Taiwan will open the election year, followed by Iran and Portugal. Voting is also taking place in India and the United Kingdom
Rome, 30 December. 2024 will be the year with the most elections ever. Seventy-six countries, representing approximately 60% of global GDP and with a total population of over 2 billion people, will take their citizens to the polls.
And even if some of these elections are rather obvious, such as the expected new victory of Vladimir Putin in the first round of the Russian presidential elections next March, others, however, promise to be uncertain and therefore even more decisive: starting from next 13 January, when China and the United States will be interested spectators of the Taiwanese presidential elections, where a victory for the “pro-Beijing” camp could dramatically change the scenario on the Strait. There is also anticipation for the outcome of the European elections which will take place in June: around 400 million voters in the 27 member states are called to the polls to elect the new European Parliament. 2024, then, will end ‘with a bang’: on November 6th we will vote in the United States for what today promises to be a new face-to-face meeting between Joe Biden and Donald Trump.
The first stage of the “most electoral year ever” – in fact there will also be voting in Iran, Portugal, India and the United Kingdom to name just the most awaited elections – will be Taiwan, the island that China (but also the West) does not recognizes as independent but holds democratic elections every 4 years to elect its presidency. On January 13, the “green camp” of the Democratic Progressive Party (DPP) will try to further prolong a political dominance that has persisted since 2016, the year in which the current outgoing president Tsai Ing-wen shook the balance in the Strait by defeating the “blue camp” ” pro-Beijing Nationalist Party (KMT). The new face-to-face promises to be more balanced than the previous ones: although over 60% of the population continues to define themselves as “Taiwanese” compared to only 3% as “Chinese”, the economic slowdowns of the last years of Tsai’s government have favored a return of Kmt, whose program is perceived by many, especially the so-called “white collar workers”, as more rational and sustainable on an economic level.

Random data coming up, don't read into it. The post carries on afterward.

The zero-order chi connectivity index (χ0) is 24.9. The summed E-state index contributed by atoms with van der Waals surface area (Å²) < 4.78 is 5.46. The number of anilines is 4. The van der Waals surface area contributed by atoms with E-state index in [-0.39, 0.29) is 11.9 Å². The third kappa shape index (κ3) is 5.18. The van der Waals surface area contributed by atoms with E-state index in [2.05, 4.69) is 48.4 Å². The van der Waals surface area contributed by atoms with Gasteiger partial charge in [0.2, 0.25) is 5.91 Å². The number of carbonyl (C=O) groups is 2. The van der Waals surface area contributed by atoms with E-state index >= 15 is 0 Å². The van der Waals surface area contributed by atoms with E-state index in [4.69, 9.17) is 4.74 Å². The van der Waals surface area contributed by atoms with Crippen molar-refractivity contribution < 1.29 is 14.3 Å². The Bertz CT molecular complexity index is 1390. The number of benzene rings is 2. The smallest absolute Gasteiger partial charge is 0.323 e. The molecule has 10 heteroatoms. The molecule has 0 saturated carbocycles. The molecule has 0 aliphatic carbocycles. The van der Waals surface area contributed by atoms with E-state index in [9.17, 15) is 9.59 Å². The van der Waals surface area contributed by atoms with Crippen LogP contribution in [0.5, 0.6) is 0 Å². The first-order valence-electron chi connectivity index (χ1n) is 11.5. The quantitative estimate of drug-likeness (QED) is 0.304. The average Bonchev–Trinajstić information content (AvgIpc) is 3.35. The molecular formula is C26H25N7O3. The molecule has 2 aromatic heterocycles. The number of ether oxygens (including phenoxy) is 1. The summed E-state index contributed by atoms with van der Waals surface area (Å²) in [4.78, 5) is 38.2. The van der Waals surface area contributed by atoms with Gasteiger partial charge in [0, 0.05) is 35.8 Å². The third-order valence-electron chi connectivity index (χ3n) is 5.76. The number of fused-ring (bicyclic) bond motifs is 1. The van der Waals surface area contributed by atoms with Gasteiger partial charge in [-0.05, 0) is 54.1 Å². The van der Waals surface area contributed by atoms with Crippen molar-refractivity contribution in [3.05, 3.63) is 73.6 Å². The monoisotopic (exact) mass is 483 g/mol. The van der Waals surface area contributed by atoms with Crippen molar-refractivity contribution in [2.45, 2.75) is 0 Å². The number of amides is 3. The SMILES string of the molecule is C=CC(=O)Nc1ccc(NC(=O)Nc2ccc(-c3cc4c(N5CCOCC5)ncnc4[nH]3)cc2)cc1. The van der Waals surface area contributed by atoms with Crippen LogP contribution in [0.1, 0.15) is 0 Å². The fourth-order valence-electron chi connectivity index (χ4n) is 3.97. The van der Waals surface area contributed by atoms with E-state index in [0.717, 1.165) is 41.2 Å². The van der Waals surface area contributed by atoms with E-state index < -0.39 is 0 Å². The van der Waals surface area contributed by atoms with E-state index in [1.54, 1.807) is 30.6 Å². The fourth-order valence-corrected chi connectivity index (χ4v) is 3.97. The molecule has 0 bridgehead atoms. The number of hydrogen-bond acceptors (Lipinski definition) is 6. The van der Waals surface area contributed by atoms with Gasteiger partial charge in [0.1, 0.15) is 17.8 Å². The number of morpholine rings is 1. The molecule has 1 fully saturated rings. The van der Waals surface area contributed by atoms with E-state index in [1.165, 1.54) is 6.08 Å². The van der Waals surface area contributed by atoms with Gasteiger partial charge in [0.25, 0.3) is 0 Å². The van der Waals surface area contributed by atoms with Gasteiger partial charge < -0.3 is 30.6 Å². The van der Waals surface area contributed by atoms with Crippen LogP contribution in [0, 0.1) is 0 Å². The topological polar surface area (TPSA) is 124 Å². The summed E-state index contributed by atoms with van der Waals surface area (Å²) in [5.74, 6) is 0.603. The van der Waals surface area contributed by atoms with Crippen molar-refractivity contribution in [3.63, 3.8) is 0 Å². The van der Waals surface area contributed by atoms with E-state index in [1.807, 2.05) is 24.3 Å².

For the DPP, the presidential candidate is called Lai Ching-te, already Tsai’s deputy since 2020 and disliked in Beijing for his even more rigid positions compared to the outgoing presidency. The Nationalists respond with Hou You-Ih, who rose to prominence as mayor of New Taipei, and who presented the vote of the 13th as a “choice between war and peace”. However, the possibilities of a changing of the guard at the presidency of the “Republic of China” saw a sharp slowdown in mid-November, when the KMT was unable to reach an agreement with the centrists of the “Taiwan People’s Party” (TPP) to a joint candidacy in an anti-DPP key. Despite the undoubted “cheering” from Beijing, the “blue camp” still starts quite behind the green camp in the polls, which enjoys great support from almost all young Taiwanese people and has excellent relations with the United States .
This article is originally published on padovanews.it